Indian Culture · Indian Religion

Eyes that Dance: Performance of Anguliyankam

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June 12, 2014. SPIC MACAY CONVENTION, IIT-Madras, around 9:00 pm
The wonderful performance by Pandit Vishwa Mohan Bhatt had just finished. The soul-stirring music of Mohan Veena was still ringing in the ears and creating a peaceful vibration within. A group of people were busy rearranging the stage for the Koodiayattam performance by Shri Margi Madhu and his accompanists. Margi Madhu is a performer, choreographer and teacher, and has also been involved in research projects on various aspects of this art form. A recipient of many awards, he is one of the few performers left of this most elaborate and beautiful dance form. Margi Madhu and his wife, Indu G, who holds a PhD in Koodiyattam, run the Nepathya center for excellence in central Kerala.


This was my first real exposure to Koodiyattam, also called Kutiyattam, one of the oldest dance forms in the world, originating from Kerala. This 2000+ year old Sanskrit dance-drama was traditionally performed only in special venues called koothambalams in Hindu temples and only by Chakyars, a particular community in Kerala. This ancient and living art form is now recognized by UNESCO as a Masterpiece of the Oral and Intangible Heritage of Humanity.


Characterized by slow and steady movements, Koodiyattam is a very difficult art form to perfect, especially because the artist must express the varied emotions mostly through the use of only his upper body, and particularly through his eyes. Koodiyattam performances are lengthy and elaborate affairs, and traditionally range from 12 to 150 hours spread across several nights.
That night of June 12, Margi Madhu’s performance Anguliyankam (Presentation of the Ring), based on Hanuman’s search for Sita in Lanka was a sheer delight for the senses. It brought to life the Sundara Kanda of the epic Ramayana, especially the part when Hanuman finds Devi Sita in Ashok-vatika at Ravana’s place and gives her the ring of Lord Rama. The performance also thrilled the audience in its portrayal of Hanuman’s appearance in Ravana’s court after he is caught by the soldiers of the demon-king.

Typically the ritualistic performance of a single act such as Anguliyankam from the Sanskrit play Ascharya Choodamani is enacted over a period of 12 days. In 1993, Margi brought it outside temple premises and presented the entire text over two-and-a-half years by way of weekly performances. In June 2012, Nepathya Koodiyattom Centre presented the first full-length continuous performance of Anguliyankamoutside temple precincts over a period of 29 evenings. This programme was held in collaboration with the Hebrew University of Jerusalem, where many students and research scholars in Indology and Sanskrit have been engaged in a deep study of the intricacies of this rare art form under the leadership of the noted Indologist and Koodiyattam aficionado Dr. David Shulman. (Read a fascinating account of that performance by Prof. Shulman here.)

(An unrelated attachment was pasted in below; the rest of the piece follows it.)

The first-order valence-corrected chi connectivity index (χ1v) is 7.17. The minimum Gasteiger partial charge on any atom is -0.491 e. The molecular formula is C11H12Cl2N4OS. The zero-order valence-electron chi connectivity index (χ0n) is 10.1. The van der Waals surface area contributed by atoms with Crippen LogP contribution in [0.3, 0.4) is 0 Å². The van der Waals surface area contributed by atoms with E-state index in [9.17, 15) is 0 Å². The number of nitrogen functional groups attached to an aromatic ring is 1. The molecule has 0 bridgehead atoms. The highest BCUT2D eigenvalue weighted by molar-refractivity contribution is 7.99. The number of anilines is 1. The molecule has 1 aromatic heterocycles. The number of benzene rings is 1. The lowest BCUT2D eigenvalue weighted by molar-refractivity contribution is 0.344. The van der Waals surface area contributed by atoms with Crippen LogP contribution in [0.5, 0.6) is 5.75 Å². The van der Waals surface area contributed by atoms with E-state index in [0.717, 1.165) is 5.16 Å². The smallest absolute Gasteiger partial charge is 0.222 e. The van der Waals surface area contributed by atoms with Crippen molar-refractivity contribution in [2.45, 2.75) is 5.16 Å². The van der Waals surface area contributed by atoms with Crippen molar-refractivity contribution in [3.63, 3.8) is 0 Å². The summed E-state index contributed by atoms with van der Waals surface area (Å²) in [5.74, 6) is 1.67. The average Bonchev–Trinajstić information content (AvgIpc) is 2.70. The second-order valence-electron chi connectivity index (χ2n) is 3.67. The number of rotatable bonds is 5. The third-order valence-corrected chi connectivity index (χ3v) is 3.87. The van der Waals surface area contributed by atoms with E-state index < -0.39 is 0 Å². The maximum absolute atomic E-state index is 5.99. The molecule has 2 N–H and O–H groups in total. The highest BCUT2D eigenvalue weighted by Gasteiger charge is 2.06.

On the evening of June 12, 2014 at the student center of IIT-M campus, setting the stage took about 30-45 minutes. After this, the audience were given a brief but highly informative session by Dr. Indu, explaining some of the richness and subtleties of Koodiyattam, including the sacred nature of the art form and the musical instruments used in the performance. An outline of the story of Anguliyankam was also provided, in which through hand gestures she demonstrated some of what the audience were going to witness in the actual performance.
Margi Madhu’s performance lasted for a little more than 2 hours. But that in no way diminished the intensity of experience. The expression on his face, especially the movement of his eyes, the beats of the sacred copper drums known as mizhavu, the wonderful harmony between the dancer’s movements and the drummers’ beats, all of it was enough to take you to a world where everything else sort of disappears and you just want to focus on the subtleties of the drama being unfolded in front of you.
Margi Madhu’s eyes expressed deep emotion compelling the spectator to take up the challenge of exploring deep into the layers, not only of the particular sequence in the story but also of the reality itself. As you begin to appreciate the slow and patient perfection through which subtle movements and gestures depict the richness of an emotion or a feeling, you begin to feel a connection with the moment itself. It is as if you have become that emotion itself for that fraction of the moment. Imagine what it would feel like to experience a full length performance over several days and weeks!


When I recall my experience of sitting through this marvellous performance, two things strike me the most.
In today’s time when everything is about a fast pace of life and people (children, youth and adults alike) are being forced to move faster and faster and do more and more, what Koodiyattam represents is an opportunity to appreciate the deep and hidden beauty in all that is ‘slow’, ‘repetitive’, ‘patient’ and hence ‘perfect’.

Secondly, in our present age when it has become so common to speak of and even complain of reduced attention span and extremely limited concentration abilities, watching a performance of this dance form from thousands of years ago in itself is a great lesson in developing and practicing deep concentration skills.

~ Photos by Suhas Mehra
For my previous post on the Mohan Veena performance at SPIC-MACAY convention, click here.

Linking this post with ABC Wednesday, A: A is for Anguliyankam

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